“After all of this effort and trying to go through the proper channels, Berkeley has ultimately come up with no response. I’ve seen sexual harassers get slaps on the wrist before. This isn’t even a slap on the wrist.” —Joan Schmelz, former chair of the American Astronomical Society’s Committee on the Status of Women in Astronomy.
As students and alumni of this institution, we are deeply troubled by the recent and egregious example of UC Berkeley administrators sacrificing the safety of the students to protect the institution’s reputation. Astronomy professor Geoff Marcy was found to have violated the school’s sexual harassment policy for more than a decade. Despite complaints against him from 2001-10, the university took no significant action against him, and he resigned only after the investigation’s findings and dismal disciplinary process became public. Why? We suspect it has something to do with his fame and status in his field. But although another “Nobel laureate” parking spot may attract more students, a professor implicated in a breach of campus sexual harassment policies is hardly something to advertise.
According to the Faculty Code of Conduct, a professor found in violation of UC Berkeley policy can be sanctioned with a written censure, reduction in salary, demotion, suspension or dismissal from the campus. The only one of these measures taken was a simple written censure, and he was allowed to resign voluntarily as opposed to being dismissed. Vice Provost for Faculty Janet Broughton is ultimately responsible for assessing violation of the faculty code of conduct, and she and the members of the academic senate involved in this process failed to respond appropriately to the Office for the Prevention of Harassment and Discrimination’s finding of responsibility. Recent emails from Chancellor Nicholas Dirks and Executive Vice Chancellor and Provost Claude Steele highlighted the complicated aspects of disciplining faculty, suggesting that inappropriate behavior from professors will be tolerated because of their powerful positions on campus.
All faculty, even Nobel Prize contenders, must be held accountable for their actions. The law does not exempt scientists, famous people, nice guys or smart guys from facing disciplinary action if found responsible for sexual harassment or assault. That even famed professors can, and do, commit these atrocities should not be surprising; sexual harassment and violence are about power, control and entitlement — not sex.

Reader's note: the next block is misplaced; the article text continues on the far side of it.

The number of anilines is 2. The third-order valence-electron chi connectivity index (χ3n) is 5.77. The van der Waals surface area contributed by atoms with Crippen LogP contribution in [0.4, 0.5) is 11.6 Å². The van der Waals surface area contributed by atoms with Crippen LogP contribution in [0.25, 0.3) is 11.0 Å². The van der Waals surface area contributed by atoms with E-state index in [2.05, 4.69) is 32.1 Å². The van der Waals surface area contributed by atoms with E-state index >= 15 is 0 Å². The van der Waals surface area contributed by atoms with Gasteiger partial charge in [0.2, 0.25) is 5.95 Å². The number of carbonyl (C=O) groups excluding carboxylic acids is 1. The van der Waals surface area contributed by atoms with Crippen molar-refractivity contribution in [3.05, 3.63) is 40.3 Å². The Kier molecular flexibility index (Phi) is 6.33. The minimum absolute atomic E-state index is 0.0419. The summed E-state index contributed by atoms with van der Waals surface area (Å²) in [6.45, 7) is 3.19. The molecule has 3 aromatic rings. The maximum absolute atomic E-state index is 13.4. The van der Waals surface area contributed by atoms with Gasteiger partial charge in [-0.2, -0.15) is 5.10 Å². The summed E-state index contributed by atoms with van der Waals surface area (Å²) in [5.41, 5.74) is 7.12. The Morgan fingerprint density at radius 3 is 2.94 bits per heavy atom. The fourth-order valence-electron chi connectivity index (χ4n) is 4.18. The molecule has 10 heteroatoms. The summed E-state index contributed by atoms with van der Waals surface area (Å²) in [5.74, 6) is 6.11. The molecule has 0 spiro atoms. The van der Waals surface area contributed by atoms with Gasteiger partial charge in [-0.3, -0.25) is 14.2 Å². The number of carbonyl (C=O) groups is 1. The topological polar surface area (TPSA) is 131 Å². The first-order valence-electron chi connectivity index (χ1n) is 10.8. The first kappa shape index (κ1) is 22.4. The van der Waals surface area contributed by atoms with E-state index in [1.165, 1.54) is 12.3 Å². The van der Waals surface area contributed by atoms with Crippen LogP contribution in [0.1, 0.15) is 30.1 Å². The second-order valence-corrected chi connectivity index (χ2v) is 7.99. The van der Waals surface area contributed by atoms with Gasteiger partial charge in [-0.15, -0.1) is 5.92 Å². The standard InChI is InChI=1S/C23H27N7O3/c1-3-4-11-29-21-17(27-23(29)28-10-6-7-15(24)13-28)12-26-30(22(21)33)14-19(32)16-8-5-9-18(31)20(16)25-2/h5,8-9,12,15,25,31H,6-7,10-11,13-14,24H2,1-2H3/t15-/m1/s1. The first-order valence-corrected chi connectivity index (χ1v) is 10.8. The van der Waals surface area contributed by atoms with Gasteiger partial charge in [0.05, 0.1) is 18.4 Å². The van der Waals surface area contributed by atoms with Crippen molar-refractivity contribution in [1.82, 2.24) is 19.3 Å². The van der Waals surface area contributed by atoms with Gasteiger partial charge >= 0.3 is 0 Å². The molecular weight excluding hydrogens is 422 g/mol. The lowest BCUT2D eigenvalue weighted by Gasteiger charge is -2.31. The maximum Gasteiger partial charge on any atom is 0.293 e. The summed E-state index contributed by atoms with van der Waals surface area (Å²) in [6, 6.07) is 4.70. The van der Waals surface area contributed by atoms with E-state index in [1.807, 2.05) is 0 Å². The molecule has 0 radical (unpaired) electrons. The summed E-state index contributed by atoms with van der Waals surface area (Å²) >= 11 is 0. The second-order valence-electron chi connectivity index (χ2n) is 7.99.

We are extraordinarily disappointed in our institution for protecting an alleged serial predator who allegedly harassed both undergraduate and graduate students. But what is worse than UC Berkeley’s dismal response is that UC Berkeley’s deliberate indifference to sexual violence is so typical that we have come to expect it. And because this case involves a faculty member, as opposed to the common “student-on-student” case, high-level administrators are to blame for it. We are calling on Broughton, Dirks and the Academic Senate to improve their disciplinary practices and hold faculty accountable.
In addition to failing to punish a man accused of serially sexually harassing women, UC Berkeley’s soon-to-be-former Vice Chancellor for Equity and Inclusion and chair of the astronomy department, Gibor Basri, said in an email to astronomy faculty, graduate students and postdoctoral researchers last week that the declaration of the revelations was “hardest for Geoff” and that we should offer him “support and understanding.” There was no mention whatsoever in his email of the women he had harassed.
To be blunt: We are outraged. We are disappointed. But the one thing we are not is surprised.
Sofie Karasek, UC Berkeley ’15, director of education, End Rape on Campus
Haley Broder, ASUC senator 2014-15
Meghan Warner, student representative, UC Task Force on Sexual Violence and Sexual Assault
Thanh Bercher, Cal Consent Campaign director, It’s On Us participant
Marandah Field-Elliot, QTips president*
Holly Wertman, Miriam the IV director
Annie Seymour, UC Berkeley ’16
Olivia McGovern, UC Berkeley ’17
Sheena Paul, ASUC senator
Zoe Brouns, ASUC senator
Melissa Hsu, ASUC academic affairs vice president
Marium Navid, ASUC external affairs vice president
Lavanya Jawaharlal, ASUC executive vice president
Yordanos Dejen, ASUC president
Kevin Gorman, former Wikipedian in Residence, UC Berkeley ’13
Shannon Thomas, UC Berkeley ’14
Caitlin Quinn, ASUC external affairs vice president 2014-15
Sahar Priano, UConsent campaign manager, Gender Equity intern
Shivani Narang, ASUC Sexual Assault Commission director
Amber Akemi Piatt, MPH, Graduate Assembly’s Women of Color Initiative director 2013-15, It’s On Us participant
Aron Egelko, UC Berkeley ’15
Linda Blum, UC Berkeley ’87
Cal Berkeley Democrats’ Executive Board